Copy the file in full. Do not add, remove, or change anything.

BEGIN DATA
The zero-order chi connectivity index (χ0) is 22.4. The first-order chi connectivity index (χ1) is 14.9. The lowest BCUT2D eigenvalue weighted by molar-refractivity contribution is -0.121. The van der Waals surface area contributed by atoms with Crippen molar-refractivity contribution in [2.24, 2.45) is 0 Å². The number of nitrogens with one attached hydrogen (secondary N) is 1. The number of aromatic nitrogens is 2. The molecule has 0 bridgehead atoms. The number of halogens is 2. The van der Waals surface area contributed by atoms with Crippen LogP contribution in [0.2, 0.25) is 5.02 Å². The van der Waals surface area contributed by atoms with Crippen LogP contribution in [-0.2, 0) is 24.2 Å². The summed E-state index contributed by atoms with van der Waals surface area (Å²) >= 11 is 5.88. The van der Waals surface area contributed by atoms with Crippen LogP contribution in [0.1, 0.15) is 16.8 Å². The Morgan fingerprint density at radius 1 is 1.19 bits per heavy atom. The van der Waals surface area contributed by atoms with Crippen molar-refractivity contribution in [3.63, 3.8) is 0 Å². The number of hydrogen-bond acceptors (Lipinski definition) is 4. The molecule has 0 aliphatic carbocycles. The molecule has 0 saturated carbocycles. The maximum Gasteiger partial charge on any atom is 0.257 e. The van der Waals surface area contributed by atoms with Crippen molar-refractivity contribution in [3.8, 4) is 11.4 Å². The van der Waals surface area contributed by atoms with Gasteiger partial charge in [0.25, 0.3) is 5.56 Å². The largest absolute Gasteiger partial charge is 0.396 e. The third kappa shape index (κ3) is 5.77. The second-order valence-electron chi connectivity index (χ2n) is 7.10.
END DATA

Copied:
The zero-order chi connectivity index (χ0) is 22.4. The first-order chi connectivity index (χ1) is 14.9. The lowest BCUT2D eigenvalue weighted by molar-refractivity contribution is -0.121. The van der Waals surface area contributed by atoms with Crippen molar-refractivity contribution in [2.24, 2.45) is 0 Å². The number of nitrogens with one attached hydrogen (secondary N) is 1. The number of aromatic nitrogens is 2. The molecule has 0 bridgehead atoms. The number of halogens is 2. The van der Waals surface area contributed by atoms with Crippen LogP contribution in [0.2, 0.25) is 5.02 Å². The van der Waals surface area contributed by atoms with Crippen LogP contribution in [-0.2, 0) is 24.2 Å². The summed E-state index contributed by atoms with van der Waals surface area (Å²) >= 11 is 5.88. The van der Waals surface area contributed by atoms with Crippen LogP contribution in [0.1, 0.15) is 16.8 Å². The Morgan fingerprint density at radius 1 is 1.19 bits per heavy atom. The van der Waals surface area contributed by atoms with Crippen molar-refractivity contribution in [3.63, 3.8) is 0 Å². The number of hydrogen-bond acceptors (Lipinski definition) is 4. The molecule has 0 aliphatic carbocycles. The molecule has 0 saturated carbocycles. The maximum Gasteiger partial charge on any atom is 0.257 e. The van der Waals surface area contributed by atoms with Crippen molar-refractivity contribution in [3.8, 4) is 11.4 Å². The van der Waals surface area contributed by atoms with Gasteiger partial charge in [0.25, 0.3) is 5.56 Å². The largest absolute Gasteiger partial charge is 0.396 e. The third kappa shape index (κ3) is 5.77. The second-order valence-electron chi connectivity index (χ2n) is 7.10.